palais coburg

Photos courtesy of Palais Coburg








The Palais Coburg was built by Duke Ferdinand von Sachsen-Coburg-Gotha—a royal family linked to many other royal houses in Europe, including the House of Windsor—as a summer palace from 1840-45. It sits above a section of one of Vienna’s ancient walls originally raised to protect the city from the Turks in the 16th century. Part of these fortifications, including the casemates, has been restored and is in the hotel’s basement.

In the 20th century, the hotel slipped into neglect. Interestingly, a member of the Coburg family—princess Sarah Aurelia—lived in the palais until her death in 1994. A a new owner in 1997 invested heavily in its restoration, and the hotel was opened to rave reviews in November 2003.

Pamela’s Perspective

Usually I’m not a fan of super-modern decor in a historical building, but the decorators here have proven that two completely different styles can co-exist harmoniously. This hotel is a superb addition to an already stellar list of Viennese five-star luxury hotels.


Palais Coburg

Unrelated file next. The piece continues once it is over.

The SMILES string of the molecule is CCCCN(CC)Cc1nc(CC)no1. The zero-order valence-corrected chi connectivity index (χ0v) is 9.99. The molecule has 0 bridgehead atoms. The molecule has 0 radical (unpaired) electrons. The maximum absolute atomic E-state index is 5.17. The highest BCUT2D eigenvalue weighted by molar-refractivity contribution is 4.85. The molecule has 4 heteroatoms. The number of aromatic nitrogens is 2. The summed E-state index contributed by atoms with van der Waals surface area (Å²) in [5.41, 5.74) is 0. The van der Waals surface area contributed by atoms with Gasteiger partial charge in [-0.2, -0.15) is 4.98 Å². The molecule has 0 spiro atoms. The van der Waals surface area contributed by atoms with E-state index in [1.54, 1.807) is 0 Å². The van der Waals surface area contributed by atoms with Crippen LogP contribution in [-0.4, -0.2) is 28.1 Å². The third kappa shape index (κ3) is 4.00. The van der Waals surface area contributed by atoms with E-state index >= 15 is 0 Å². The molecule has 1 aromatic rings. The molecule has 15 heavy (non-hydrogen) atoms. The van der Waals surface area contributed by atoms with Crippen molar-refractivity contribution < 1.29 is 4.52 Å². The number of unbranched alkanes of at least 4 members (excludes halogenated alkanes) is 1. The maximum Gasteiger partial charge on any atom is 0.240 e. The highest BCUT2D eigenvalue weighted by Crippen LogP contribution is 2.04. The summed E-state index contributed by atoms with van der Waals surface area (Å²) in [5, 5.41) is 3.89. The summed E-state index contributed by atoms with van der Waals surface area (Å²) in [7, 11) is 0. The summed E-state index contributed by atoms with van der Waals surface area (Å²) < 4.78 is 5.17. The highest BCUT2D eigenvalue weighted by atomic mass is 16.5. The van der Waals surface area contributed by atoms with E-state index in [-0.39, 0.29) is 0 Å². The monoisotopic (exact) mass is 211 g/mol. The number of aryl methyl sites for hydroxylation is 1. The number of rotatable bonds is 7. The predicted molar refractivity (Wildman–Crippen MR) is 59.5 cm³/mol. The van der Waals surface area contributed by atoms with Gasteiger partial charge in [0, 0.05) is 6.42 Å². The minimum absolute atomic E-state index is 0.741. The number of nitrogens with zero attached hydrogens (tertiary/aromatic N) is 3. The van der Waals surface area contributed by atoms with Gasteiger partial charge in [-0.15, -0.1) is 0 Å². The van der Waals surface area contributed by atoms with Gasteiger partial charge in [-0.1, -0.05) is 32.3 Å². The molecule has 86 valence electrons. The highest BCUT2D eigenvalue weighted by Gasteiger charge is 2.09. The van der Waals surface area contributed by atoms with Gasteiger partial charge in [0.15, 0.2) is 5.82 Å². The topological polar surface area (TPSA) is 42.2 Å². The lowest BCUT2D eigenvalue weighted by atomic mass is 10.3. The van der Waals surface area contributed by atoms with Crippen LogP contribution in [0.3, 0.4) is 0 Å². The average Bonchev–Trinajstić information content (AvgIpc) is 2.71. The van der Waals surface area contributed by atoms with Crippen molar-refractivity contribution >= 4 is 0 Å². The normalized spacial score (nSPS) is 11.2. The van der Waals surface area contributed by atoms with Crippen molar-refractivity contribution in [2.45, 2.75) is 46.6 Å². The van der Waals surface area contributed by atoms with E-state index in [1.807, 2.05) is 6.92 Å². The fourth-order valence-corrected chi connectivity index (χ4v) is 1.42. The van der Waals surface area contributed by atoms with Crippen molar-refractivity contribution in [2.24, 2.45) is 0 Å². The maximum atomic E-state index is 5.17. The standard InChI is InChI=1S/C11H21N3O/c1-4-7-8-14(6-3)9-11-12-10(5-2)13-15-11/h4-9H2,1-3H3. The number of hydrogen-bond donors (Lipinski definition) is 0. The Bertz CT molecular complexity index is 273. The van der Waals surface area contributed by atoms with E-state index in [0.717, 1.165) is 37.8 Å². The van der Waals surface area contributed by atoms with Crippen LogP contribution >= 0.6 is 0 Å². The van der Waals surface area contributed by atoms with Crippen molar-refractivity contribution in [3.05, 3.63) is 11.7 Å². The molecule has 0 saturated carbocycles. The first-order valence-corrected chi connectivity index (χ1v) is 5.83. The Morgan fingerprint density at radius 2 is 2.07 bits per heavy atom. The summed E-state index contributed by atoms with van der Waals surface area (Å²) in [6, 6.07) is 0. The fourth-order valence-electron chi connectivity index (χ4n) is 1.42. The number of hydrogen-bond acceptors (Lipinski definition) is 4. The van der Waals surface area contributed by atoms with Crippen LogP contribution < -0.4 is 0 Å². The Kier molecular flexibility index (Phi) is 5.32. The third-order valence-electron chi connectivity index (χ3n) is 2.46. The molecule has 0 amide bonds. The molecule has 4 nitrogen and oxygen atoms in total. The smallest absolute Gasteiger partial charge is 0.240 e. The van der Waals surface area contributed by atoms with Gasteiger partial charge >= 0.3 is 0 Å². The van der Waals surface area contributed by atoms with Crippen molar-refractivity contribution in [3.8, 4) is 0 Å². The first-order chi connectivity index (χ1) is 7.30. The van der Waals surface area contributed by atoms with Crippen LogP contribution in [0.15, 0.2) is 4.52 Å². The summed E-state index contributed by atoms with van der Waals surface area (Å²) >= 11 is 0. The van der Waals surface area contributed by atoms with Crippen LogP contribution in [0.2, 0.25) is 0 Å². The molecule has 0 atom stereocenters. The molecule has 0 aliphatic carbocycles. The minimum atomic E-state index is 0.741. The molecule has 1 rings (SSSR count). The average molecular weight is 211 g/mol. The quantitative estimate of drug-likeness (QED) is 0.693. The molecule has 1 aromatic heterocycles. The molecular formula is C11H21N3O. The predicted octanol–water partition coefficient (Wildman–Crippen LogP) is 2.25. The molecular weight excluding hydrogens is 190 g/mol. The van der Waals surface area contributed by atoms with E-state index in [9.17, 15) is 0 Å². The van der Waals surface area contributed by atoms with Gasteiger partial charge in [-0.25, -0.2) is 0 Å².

A 19th-century palace


Coburgbastei, 4
A-1010 Vienna
Tel: ++43 (0) 1 518 18-0
Hotel website
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Fast facts

35 suites

Suites: from 595 euros
Rates include breakfast, tax and service.

Open: all year

Getting there

The palais is located inside the Ringstrasse in the heart of Vienna. The hotel has a parking garage (quite an amazing 21st-century one). If coming by public transportation, the closest U-bahn stations are Stubentor (U-3) or Stephanplatz (U-1); tram lines 1 and 2 stop at Weihburgasse station.

What to do

On site: spa
Nearby: golf; Schönbrunn, Hofburg, Belevedere palaces; St. Stephen’s Cathedral; State Opera House; Spanish Riding School; coffeehouses


Yes. Inquire hotel for details.


Sumptuous and elegant in every respect, the Palais Coburg truly befits a city renowned for its grand palaces.

You won’t find any faded glory though: modern glass and chrome blends seamlessly with traditional Viennese ballrooms—complete with colorful marble and dazzling chandeliers—in which you can waltz the night away if you’re lucky enough to be here for a special event.

Also, there are no standard guest rooms—only suites, each named after an historic personality of the Saxe-Coburg and Gotha family or someone associated with the palace.

Take your pick from four styles of suites: Empire, Palais, City, or Modern. Decor varies wildly from a gilded Empire style with silk curtains and chandeliers, 18th-century French and Italian style, to a 21st-century modern and hip minimalist design.

All suites have separate living and sleeping areas, two bathrooms, and a fully equipped kitchen.

Something special

curlicueHighly regarded restaurant